The Contemporary sale catalogues are appearing online for London’s sales in February. As often happens when auction specialists react to previous sales histories, similar works are coming to market to capitalize on strong sales and satisfy underbidders.
Of particular interest this season is the appearance of two very similar pill cabinet works by Damien Hirst. Phillips will offer In Search of Reality (2007) and Sotheby’s will have In Search of Nirvana (2007) with an estimate of £1.5-1.8m (Phillips has not published its estimate.)
Both these sales follow the curious sale last year of Hirst’s Lullaby Winter, a work from 2002 that was originally comprised along with three other cabinets in Lullaby, the Seasons. Evidently the seasons were split up because Lullaby Winter was offered at Christie’s in May of 2007 as the Contemporary art market rise, and Hirst’s fame and appeal, were all cresting. The 2007 sale was recorded as $7.4m in New York.
Shortly thereafter, in the London sales of June 2007, another work, Lullaby Spring, from the original four Lullaby cabinets sold at Sotheby’s in London for £9.6m which converted to $19.2m on the day. In other words, the price of a pill cabinet tripled in less than six weeks.
It was a breath-taking moment on the art market made all the more memorable as rumors circulated the buyers were the Qatari ruling family, the Al-Thanis. Long before the Cézanne Card Players or the Gauguin the family is meant to have paid $250 and $300m for privately, they cut their teeth on a Hirst pill cabinet, among other things.
What they, and the underbidders, did not know was that the buyer of Lullaby Winter would fail to pay for the work. Christie’s ended up owning the work. Before they could bring it back to market, the global credit crisis knocked the bottom out of the art market, in general, and the Hirst market in particular.
Art ultimately recovered the valuations we saw on many works in 2007 and even surpassed them for particular artists. Hirst, however, hasn’t seen the recovery in prices. Neither have some of his peers.
Nonetheless, Christie’s decided last February that holding a work on its books for 8 years was long enough. They offered Lullaby Winter for sale and took a loss. The £3m a buyer paid was slightly above the low estimate and worked out to $4.6m on the day. That’s nearly a $3m loss for Christie’s.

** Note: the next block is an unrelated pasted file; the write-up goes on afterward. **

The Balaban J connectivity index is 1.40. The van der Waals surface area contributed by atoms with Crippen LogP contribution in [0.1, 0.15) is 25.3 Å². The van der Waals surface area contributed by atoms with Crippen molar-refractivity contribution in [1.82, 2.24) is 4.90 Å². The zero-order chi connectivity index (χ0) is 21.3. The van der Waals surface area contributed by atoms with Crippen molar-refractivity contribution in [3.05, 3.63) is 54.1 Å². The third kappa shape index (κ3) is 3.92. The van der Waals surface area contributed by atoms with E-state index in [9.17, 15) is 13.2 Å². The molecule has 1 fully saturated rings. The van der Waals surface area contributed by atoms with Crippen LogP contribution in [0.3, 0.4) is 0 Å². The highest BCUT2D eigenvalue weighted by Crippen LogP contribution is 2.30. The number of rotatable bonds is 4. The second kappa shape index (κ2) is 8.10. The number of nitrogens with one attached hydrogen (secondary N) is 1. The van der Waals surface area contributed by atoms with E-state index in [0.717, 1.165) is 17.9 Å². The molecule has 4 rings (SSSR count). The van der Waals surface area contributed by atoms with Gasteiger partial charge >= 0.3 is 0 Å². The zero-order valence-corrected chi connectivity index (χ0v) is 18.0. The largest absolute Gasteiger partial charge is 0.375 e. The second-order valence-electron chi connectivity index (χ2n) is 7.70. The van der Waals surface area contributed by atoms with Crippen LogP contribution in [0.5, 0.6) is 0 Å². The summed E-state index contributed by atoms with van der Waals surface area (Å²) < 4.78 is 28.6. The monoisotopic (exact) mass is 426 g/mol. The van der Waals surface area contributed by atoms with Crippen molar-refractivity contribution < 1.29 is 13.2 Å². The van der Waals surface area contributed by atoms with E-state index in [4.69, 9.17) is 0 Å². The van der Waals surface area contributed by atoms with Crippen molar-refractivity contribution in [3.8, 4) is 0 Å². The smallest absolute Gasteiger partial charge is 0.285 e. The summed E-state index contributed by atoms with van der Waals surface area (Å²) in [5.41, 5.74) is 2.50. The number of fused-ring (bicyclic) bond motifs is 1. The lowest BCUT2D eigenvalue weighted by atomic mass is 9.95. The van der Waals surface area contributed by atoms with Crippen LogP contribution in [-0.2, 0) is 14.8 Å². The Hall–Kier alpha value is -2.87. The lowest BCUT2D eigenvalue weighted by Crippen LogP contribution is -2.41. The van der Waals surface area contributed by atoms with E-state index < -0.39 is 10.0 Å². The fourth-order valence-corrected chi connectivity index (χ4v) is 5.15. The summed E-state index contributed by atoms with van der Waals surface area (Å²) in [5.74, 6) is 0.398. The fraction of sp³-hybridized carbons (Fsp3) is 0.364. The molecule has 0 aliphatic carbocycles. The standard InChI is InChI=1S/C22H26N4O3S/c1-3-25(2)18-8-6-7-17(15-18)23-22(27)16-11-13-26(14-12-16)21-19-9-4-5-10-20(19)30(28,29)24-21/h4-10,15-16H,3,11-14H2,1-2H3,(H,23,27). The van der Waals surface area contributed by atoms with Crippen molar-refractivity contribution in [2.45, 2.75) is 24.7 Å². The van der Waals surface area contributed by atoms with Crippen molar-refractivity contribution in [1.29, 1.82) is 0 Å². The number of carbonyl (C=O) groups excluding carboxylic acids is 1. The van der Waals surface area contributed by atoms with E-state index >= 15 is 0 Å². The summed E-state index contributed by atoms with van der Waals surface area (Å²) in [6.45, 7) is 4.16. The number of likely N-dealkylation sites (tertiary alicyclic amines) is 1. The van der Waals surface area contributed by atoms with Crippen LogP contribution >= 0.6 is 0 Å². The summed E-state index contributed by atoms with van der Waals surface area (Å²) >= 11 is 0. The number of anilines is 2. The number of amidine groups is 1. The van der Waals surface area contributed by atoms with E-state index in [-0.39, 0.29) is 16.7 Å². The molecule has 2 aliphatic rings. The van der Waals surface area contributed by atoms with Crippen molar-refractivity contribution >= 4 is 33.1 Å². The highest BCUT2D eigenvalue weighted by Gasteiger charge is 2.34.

After the schadenfreude died down, it probably occurred to specialists at both Sotheby’s and Phillips that sale was a milestone. After nearly 8 years, there was a price in the pill cabinet market. Although it was a price down from the peak, it was still a price and more than half the frenzied days of 2007.
If one of the Lullaby cabinets still had a buyer out there, then perhaps there were buyers for other pill cabinets. Working the next level down in that market is smart strategy. Potential buyers see a price above theirs and it should give them confidence.
Sotheby’s and Phillips clearly set out to capitalize on Christie’s move. They both seem to have latched onto similar works which are more domestically sized than the Lullaby cabinets. And Sotheby’s has put an estimate on their lot that says the seller will take half of what was paid for Lullaby Winter for a work that is two-thirds the size.
Hirst’s work isn’t well catalogued but the artist continues to add more and more information. It was previously thought that there were about 20 pill cabinets. Hirst’s site now shows 19 pill cabinets made between 1999 and 2010 (there may be more.) At least one work, the Lullaby series has been split up. One other work consists of a pair of cabinets that may or may not be together.
Of these 23 pill cabinets, there are seven different sizes of cabinet. Some of the works have identical pills, others have a variety. The works on offer in February happen to come from a series of three pill cabinets made and titled separately but sharing dimensions and the ‘In Search of …’ formulation. The last of the works is In Search of Oblivion (2007).
And, yes, these sales may bring the market for these works back from oblivion.